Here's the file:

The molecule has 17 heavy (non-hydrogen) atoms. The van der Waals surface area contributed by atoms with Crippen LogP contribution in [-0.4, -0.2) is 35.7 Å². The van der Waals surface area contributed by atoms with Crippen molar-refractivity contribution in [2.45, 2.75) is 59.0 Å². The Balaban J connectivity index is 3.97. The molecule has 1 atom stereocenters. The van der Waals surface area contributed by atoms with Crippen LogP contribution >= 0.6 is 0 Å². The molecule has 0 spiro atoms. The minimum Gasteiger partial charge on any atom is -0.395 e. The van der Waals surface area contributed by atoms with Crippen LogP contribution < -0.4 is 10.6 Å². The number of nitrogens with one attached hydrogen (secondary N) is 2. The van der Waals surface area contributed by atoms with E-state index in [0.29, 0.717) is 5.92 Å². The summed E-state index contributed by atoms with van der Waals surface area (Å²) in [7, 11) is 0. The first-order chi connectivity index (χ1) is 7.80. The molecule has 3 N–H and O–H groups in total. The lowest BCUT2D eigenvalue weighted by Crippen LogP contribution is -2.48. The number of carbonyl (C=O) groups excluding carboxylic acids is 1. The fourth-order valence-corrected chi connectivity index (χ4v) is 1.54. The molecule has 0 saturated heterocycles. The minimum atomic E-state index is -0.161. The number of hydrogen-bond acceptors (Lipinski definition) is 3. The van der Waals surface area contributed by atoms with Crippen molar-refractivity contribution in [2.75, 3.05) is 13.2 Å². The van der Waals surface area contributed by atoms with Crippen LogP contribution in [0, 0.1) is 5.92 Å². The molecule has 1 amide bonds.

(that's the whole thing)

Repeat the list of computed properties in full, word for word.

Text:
The molecule has 17 heavy (non-hydrogen) atoms. The van der Waals surface area contributed by atoms with Crippen LogP contribution in [-0.4, -0.2) is 35.7 Å². The van der Waals surface area contributed by atoms with Crippen molar-refractivity contribution in [2.45, 2.75) is 59.0 Å². The Balaban J connectivity index is 3.97. The molecule has 1 atom stereocenters. The van der Waals surface area contributed by atoms with Crippen LogP contribution >= 0.6 is 0 Å². The molecule has 0 spiro atoms. The minimum Gasteiger partial charge on any atom is -0.395 e. The van der Waals surface area contributed by atoms with Crippen LogP contribution < -0.4 is 10.6 Å². The number of nitrogens with one attached hydrogen (secondary N) is 2. The van der Waals surface area contributed by atoms with E-state index in [0.29, 0.717) is 5.92 Å². The summed E-state index contributed by atoms with van der Waals surface area (Å²) in [7, 11) is 0. The first-order chi connectivity index (χ1) is 7.80. The molecule has 3 N–H and O–H groups in total. The lowest BCUT2D eigenvalue weighted by Crippen LogP contribution is -2.48. The number of carbonyl (C=O) groups excluding carboxylic acids is 1. The fourth-order valence-corrected chi connectivity index (χ4v) is 1.54. The molecule has 0 saturated heterocycles. The minimum atomic E-state index is -0.161. The number of hydrogen-bond acceptors (Lipinski definition) is 3. The van der Waals surface area contributed by atoms with Crippen molar-refractivity contribution in [2.75, 3.05) is 13.2 Å². The van der Waals surface area contributed by atoms with Crippen LogP contribution in [0, 0.1) is 5.92 Å². The molecule has 1 amide bonds.